In 2008, the Intel Corporation launched a new lineup of microprocessors known as the Intel Core i Series. Built on the older Intel Core chip architecture, the series was made up of the Core i3 (low-performance), Core i5 (mid-performance), and Core i7 (high-performance) CPUs. This was the first generation of the now common Core I series of processor that have become a staple for many embedded system builders.

Typically new processors are adopted by consumer electronics and computer manufacturers right away so that they can offer the latest technology in their products. Embedded markets take longer to adopt new chipsets as they need time to spec and test them in new/updated product designs. Industrial users replace industrial-grade computer systems more infrequently than consumer-grade alternatives, which can also slow the adoption rate of new CPUs.

But there can be huge benefits to embedded systems engineers who incorporate the latest chipsets into their operations sooner. The largest benefit to early adoption is a longer overall lifecycle for computers running the new chipset.

Tick-Tock CPU Development Modelmanufacturing process computers

For several years Intel was using an update schedule known as the “Tick-tock model.” This model contained alternating generations of processors where the “tick” phase was a shrinking of the previous chip architecture and the “tock” phase was a redesign of the microarchitecture. This schedule was in operation for several years before Intel announced their intention to follow a new 3-step schedule of “process”, “architecture”, and “optimization.” Let’s take a look back over the first 7 generations of Intel’s Core I processor families:

Intel Core I Generation #1- Nehalem

The first generation of Intel’s Core I processors was launched in 2008. Known internally as project “Nehalem,” this new class of processor built on the previous Intel Core processor technology and began a new era for Intel’s chip design and manufacturing.

Intel Core I Generation #2- Sandy Bridge

The second generation of Core I processors for Intel was launched in 2011; 3 years after the start of the Nehalem lineup. The 32nm Sandy Bridge CPUs were more powerful than their 45nm predecessors.

Intel Core I Generation #3- Ivy Bridge

The third generation of Intel’s Core I processors launched shortly after Sandy Bridge, in 2012. This generation further refined the previous generation’s architecture by shrinking the circuit from 32nm to 22nm. Most of the circuitry in the Ivy Bridge generation has a high degree of similarity to the Sandy Bridge processors.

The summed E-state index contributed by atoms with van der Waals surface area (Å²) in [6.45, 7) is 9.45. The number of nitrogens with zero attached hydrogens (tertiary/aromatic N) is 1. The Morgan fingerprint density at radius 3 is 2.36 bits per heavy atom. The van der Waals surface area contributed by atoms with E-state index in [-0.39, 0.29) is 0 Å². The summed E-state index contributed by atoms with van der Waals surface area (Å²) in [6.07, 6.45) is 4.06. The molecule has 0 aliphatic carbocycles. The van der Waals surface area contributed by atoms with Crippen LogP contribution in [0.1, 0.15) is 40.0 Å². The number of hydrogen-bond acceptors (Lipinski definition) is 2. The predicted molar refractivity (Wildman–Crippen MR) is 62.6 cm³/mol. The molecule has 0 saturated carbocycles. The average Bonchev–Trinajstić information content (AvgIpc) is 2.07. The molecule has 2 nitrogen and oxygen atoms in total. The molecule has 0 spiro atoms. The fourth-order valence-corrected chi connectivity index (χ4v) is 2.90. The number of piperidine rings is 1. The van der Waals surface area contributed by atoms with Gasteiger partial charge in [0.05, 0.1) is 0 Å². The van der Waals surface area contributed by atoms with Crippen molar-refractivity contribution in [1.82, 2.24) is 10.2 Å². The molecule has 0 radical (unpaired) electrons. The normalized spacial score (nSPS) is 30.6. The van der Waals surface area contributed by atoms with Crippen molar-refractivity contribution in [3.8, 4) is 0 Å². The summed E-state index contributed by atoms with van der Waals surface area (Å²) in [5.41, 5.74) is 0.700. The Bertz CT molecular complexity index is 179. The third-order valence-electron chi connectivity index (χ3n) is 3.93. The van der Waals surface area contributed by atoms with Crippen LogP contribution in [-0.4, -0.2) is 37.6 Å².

Intel Core I Generation #4- Haswell

The fourth generation of Core I processors from Intel launched one year later, in 2013. This time Intel kept the circuit size (22nm) from the previous generation and focused on optimizing the chipset for improved power consumption and performance.

Intel Core I Generation #5- Broadwellmanufacturing floor

The fifth generation of Intel’s Core I processors was launched in 2014. The new Broadwell chips further improved upon the capabilities of the Haswell generation of products by shrinking from 22nm down to 14nm.

Intel Core I Generation #6- Skylake

The sixth generation of Core I processor from Intel launched in 2015. This generation kept the 14nm size of the previous Broadwell lineup, but made improvements to the microarchitecture. Redesign efforts brought about improvements in processing power with reduced power consumption.

Intel Core I Generation #7- Kaby Lake

The seventh generation of Intel’s Core I processors launched in 2016 and 2017. This new CPU again uses a 14nm design but made further enhancements to the performance of the chips. The new Kaby Lake processors are the first Intel platform to lack official driver support for Windows operating systems released prior to Windows 10. This decision will likely slow the adoption rate of this chipset into industrial markets and embedded systems, as many companies are not in a position to upgrade to Windows 10.

Core I Industrial Computer Solutions

Teguar follows the Intel Embedded Roadmap to ensure the longest possible product lifecycle to industrial computer and embedded system customers. Many of Teguar’s computers can be purchased with a Core I processor including fanless panel PCs, rugged tablet PCs, and fully enclosed waterproof PCs. For more information on Teguar’s available Core I solutions, contact us on our website or call 1-800-870-7715.